Last week, I mentioned that during the fiscal year 2016, the deficit grew from $149 to $588 billion. This also ended a downward trend in the ratio of debt to GDP, which had been falling since 2009: It now stands at 3.2 percent, up from 2.5 percent last year. The culprits behind these numbers are pretty clear: Spending on Medicare, Social Security, Medicaid, and net interest paid on the debt are up significantly. Together, they total $2,152 billion and make up 56.6 percent of the budget.
CBO breaks this down further:
‐Medicare spending climbed by $30 billion (or 5 percent) because of an increase in the number of beneficiaries, as well as growth in the number and cost of services for those beneficiaries.
‐Spending for Social Security benefits rose by $29 billion (or 3 percent), reflecting typical growth in the number of beneficiaries and in the average benefit payment.
‐Outlays for net interest on the public debt increased by $23 billion (or 9 percent), largely because of higher inflation in 2016. Outlays also increased because of higher debt and higher average interest rates in fiscal year 2016 than in fiscal year 2015.
‐Outlays for Medicaid grew by $18 billion (or 5 percent), largely because of new enrollees added by the expansions of coverage authorized by the Affordable Care Act.
At the end of the day, we can attempt to blame these numbers on either the reduction in corporate revenue or the lack of taxes on the wealthiest citizens, but the reality is that we are spending too much on these three programs and the so-called Affordable Care Act. They need to be reined in. Obviously, interest on the debt will go down when the spending goes down and deficits are reduced. This is the best solution; there is no secret cure.
In fact, it is so clear that immediate action is required that the left-leaning Brookings Institution recently published a paper about this issue. In the piece, Bill Gale and Aaron Krupkin sum it up this way:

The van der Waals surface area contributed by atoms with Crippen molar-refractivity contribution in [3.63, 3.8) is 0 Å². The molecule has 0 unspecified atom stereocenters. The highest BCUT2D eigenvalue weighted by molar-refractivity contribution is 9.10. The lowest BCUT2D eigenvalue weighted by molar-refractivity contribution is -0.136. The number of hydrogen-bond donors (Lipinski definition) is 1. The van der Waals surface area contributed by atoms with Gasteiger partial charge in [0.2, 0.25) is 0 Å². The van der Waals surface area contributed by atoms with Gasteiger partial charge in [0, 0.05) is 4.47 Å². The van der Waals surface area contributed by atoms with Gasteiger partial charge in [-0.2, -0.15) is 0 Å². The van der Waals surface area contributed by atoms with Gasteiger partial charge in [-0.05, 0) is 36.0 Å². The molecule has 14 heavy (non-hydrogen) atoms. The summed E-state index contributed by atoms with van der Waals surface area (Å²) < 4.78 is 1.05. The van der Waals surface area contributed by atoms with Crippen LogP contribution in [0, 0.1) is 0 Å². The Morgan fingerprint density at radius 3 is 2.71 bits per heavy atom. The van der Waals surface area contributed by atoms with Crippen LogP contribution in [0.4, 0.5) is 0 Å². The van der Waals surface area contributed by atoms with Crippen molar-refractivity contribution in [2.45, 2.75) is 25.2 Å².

What’s driving these trends? There is one simple answer – rising spending on Social Security, Medicare, Medicaid, and net interest. Net interest will rise because the debt (on which interest is paid) is already high and because interest rates are expected to rise. The major entitlement programs will grow, even in the absence of new initiatives. This is because of the increasing number of elderly people (due to the Baby Boomers retiring and life expectancy rising) and because the cost of health care will likely continue to rise faster than other goods and services.
They suggest that the answer would also have to include a mix of spending cuts and tax increases. Raising more revenue, other than by reforming our awful tax system, isn’t the answer, nor is it as easy as these authors make it sound. First, there could be significant, long-term negative consequences of raising taxes, especially in such a weak economy. In addition, it is unclear that our current tax system and economic-growth projections would allow tax increases — whether on the rich or on a broader portion of the population — to yield as much revenue as some hope.
Leaving our disagreement aside, Gale and Krupkin rightly conclude:
Of course, the size of the required policy changes gets even larger if we delay dealing with the issue, decide to pay down some of the debt build-up from the Great Recession, or want to maintain the debt-GDP goal after 2046.
So the next president, whomever he or she may be, should not ignore this problem. The longer we wait, the worse it gets.
That’s correct. And we agree that a solution cannot leave Social Security, Medicare, and Medicaid reforms off the table. And yet, neither Trump nor Clinton want to touch Medicare and Social Security. Together, these programs represent $1,500 billion in spending for this year alone, which is 40 percent of the federal budget. If these programs remain untouched, we will stay on an unsustainable path. In addition, it would become even more difficult to obtain an agreement from Congress on the discretionary parts of the budget. In other words, we can expect escalated conflict over the tiny discretionary portion of the budget that will remain up-for-grabs each year. Finally, as much as I would like to believe that the economy can return to 3.5 percent growth or more a year, growing ourselves out of this mess is not an option.
I hope that tonight’s moderator will not be shy about asking the candidates how they plan to extricate our country from this mess without touching Social Security and Medicare.